The Financial Times is doing what it usually does – providing concise and honest insight into how the
elite bosses think, this time around genetically modified crops. The recent op-ed by John Gapper follows a logic that I’ve been bumping into increasingly.
- We need to increase food production to feed the world.
- Yield-increasing science has worked before.
- The nay-sayers want to reduce output through organic agriculture.
- Monsanto, on the other hand, is investing in science.
- Therefore we ought to embrace GM technology to fight the food crisis.
Almost everything about this argument is wrong.
First, while acknowledging the need to increase the amount we grow, the reason people go hungry today is not because of a deficit of food, but a surfeit of poverty. The problem is distributional, and doubling the amount of food isn’t going to make poverty go away.
Second, it’s true that yields went up in the first few years of ‘green revolution technologies’, but the effects of that intervention have led to long-term ecological ruin and, indeed, have stoked the climate change that we now need to address – the graph above the fold there shows just how much climate-change-causing fuel is needed on farms, and how much of it is directly related to fertilizer production. More and more evidence suggests that Fertilizers and pesticides are environmentally unsustainable.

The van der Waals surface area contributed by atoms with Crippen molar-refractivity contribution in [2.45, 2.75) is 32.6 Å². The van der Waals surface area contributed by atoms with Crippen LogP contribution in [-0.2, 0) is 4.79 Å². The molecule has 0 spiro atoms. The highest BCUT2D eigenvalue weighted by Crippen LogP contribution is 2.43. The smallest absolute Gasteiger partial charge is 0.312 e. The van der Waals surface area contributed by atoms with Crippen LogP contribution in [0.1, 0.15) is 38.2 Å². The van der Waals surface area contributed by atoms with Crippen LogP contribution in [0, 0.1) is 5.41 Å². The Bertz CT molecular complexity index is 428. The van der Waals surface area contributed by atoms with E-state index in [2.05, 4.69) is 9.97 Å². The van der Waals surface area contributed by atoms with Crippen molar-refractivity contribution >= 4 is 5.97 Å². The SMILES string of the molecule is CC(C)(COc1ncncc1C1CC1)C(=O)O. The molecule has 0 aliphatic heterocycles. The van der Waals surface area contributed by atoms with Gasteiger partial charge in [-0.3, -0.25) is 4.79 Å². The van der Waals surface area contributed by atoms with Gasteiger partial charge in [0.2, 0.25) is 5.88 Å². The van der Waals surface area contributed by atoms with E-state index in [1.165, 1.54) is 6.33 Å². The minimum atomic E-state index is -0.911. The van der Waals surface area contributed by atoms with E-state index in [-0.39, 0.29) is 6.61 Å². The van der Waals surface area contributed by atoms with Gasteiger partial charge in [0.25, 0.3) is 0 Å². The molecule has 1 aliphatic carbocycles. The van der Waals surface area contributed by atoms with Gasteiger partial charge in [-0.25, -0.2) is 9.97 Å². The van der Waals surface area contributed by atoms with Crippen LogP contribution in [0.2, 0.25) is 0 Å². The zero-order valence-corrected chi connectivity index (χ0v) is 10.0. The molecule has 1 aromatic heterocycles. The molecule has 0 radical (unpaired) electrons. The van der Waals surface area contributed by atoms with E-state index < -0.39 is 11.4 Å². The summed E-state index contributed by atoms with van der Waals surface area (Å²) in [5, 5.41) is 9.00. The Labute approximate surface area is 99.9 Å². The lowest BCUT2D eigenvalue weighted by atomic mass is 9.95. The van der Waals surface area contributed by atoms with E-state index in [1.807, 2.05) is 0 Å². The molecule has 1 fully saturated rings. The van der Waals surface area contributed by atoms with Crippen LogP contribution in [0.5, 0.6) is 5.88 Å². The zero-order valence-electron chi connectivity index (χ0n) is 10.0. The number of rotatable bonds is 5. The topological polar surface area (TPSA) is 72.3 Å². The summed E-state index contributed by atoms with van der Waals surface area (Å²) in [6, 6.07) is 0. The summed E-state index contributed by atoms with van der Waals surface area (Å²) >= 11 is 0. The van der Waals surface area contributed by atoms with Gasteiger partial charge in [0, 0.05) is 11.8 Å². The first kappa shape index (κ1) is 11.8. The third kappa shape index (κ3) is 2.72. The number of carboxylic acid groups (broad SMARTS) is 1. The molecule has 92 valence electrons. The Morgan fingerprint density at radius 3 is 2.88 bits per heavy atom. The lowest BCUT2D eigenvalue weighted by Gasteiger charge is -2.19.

Third, there’s increasing evidence that agroecological farming outperforms conventional agriculture, providing a greater range of ecosystemic services, without the environmental degradation or expense. And it requires a great deal of science to get this going in the right way. Although there are attempts to portray those who reject GM as anti-science, nothing could be further from the truth.
Fourth, Monsanto’s investment in science is parasitic on public sector research, as I note in Stuffed and Starved and millions of research dollars have been spent not in developing traits, but in finding and patenting already-existing traits, and creating Genetic Use Restriction Technologies to protect their intellectual property.
Fifth, then, GM technology is more about enriching a few corporations than seriously addressing climate change and the food crisis. We’ve already got working models for how to do this, and they involve not the magic bullet of GM, but sustained building of soil fertility (something GM can never do), integrated pest management, reduced energy footprints, and equitable local distribution systems.
When I was in Willits, California (about 3 hours drive north of San Francisco), I ran into a range of wonderful people, including Jason Bradford. He has a presentation [5MB pdf], which he explains here, and which he uses to make the case for sustainable agriculture. Do check out his blog. It’s one of many resources that help to show that the alternative to GM isn’t some backward looking faith in traditional methods so much as a forward looking scientifically-engaged sustainable agriculture.